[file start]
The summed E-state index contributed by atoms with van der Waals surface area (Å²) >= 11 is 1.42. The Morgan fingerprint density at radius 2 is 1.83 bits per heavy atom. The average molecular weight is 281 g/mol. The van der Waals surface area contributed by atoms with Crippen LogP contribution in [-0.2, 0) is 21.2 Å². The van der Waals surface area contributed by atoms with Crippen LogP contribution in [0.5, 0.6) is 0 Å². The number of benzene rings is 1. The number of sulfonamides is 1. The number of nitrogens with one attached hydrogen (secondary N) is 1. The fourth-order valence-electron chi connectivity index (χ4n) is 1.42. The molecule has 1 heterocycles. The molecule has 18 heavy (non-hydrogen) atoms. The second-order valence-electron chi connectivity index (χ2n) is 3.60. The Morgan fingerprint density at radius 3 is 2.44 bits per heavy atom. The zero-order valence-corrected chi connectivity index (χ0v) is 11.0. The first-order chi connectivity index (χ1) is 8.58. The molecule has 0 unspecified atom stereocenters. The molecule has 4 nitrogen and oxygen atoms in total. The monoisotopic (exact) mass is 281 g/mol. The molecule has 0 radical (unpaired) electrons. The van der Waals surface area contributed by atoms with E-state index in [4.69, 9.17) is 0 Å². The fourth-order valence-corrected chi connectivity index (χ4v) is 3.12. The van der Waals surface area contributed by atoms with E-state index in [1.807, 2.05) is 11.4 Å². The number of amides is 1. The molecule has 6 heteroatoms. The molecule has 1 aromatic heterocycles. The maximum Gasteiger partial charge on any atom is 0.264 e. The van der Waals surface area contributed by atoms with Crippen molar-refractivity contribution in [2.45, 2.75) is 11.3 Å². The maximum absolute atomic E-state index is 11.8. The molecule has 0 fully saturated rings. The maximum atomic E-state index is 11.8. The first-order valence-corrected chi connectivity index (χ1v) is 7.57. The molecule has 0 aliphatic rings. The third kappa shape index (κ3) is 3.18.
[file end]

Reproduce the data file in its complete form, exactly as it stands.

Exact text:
The summed E-state index contributed by atoms with van der Waals surface area (Å²) >= 11 is 1.42. The Morgan fingerprint density at radius 2 is 1.83 bits per heavy atom. The average molecular weight is 281 g/mol. The van der Waals surface area contributed by atoms with Crippen LogP contribution in [-0.2, 0) is 21.2 Å². The van der Waals surface area contributed by atoms with Crippen LogP contribution in [0.5, 0.6) is 0 Å². The number of benzene rings is 1. The number of sulfonamides is 1. The number of nitrogens with one attached hydrogen (secondary N) is 1. The fourth-order valence-electron chi connectivity index (χ4n) is 1.42. The molecule has 1 heterocycles. The molecule has 18 heavy (non-hydrogen) atoms. The second-order valence-electron chi connectivity index (χ2n) is 3.60. The Morgan fingerprint density at radius 3 is 2.44 bits per heavy atom. The zero-order valence-corrected chi connectivity index (χ0v) is 11.0. The first-order chi connectivity index (χ1) is 8.58. The molecule has 0 unspecified atom stereocenters. The molecule has 4 nitrogen and oxygen atoms in total. The monoisotopic (exact) mass is 281 g/mol. The molecule has 0 radical (unpaired) electrons. The van der Waals surface area contributed by atoms with E-state index in [4.69, 9.17) is 0 Å². The fourth-order valence-corrected chi connectivity index (χ4v) is 3.12. The van der Waals surface area contributed by atoms with E-state index in [1.807, 2.05) is 11.4 Å². The number of amides is 1. The molecule has 6 heteroatoms. The molecule has 1 aromatic heterocycles. The maximum Gasteiger partial charge on any atom is 0.264 e. The van der Waals surface area contributed by atoms with Crippen molar-refractivity contribution in [2.45, 2.75) is 11.3 Å². The maximum absolute atomic E-state index is 11.8. The molecule has 0 fully saturated rings. The maximum atomic E-state index is 11.8. The first-order valence-corrected chi connectivity index (χ1v) is 7.57. The molecule has 0 aliphatic rings. The third kappa shape index (κ3) is 3.18.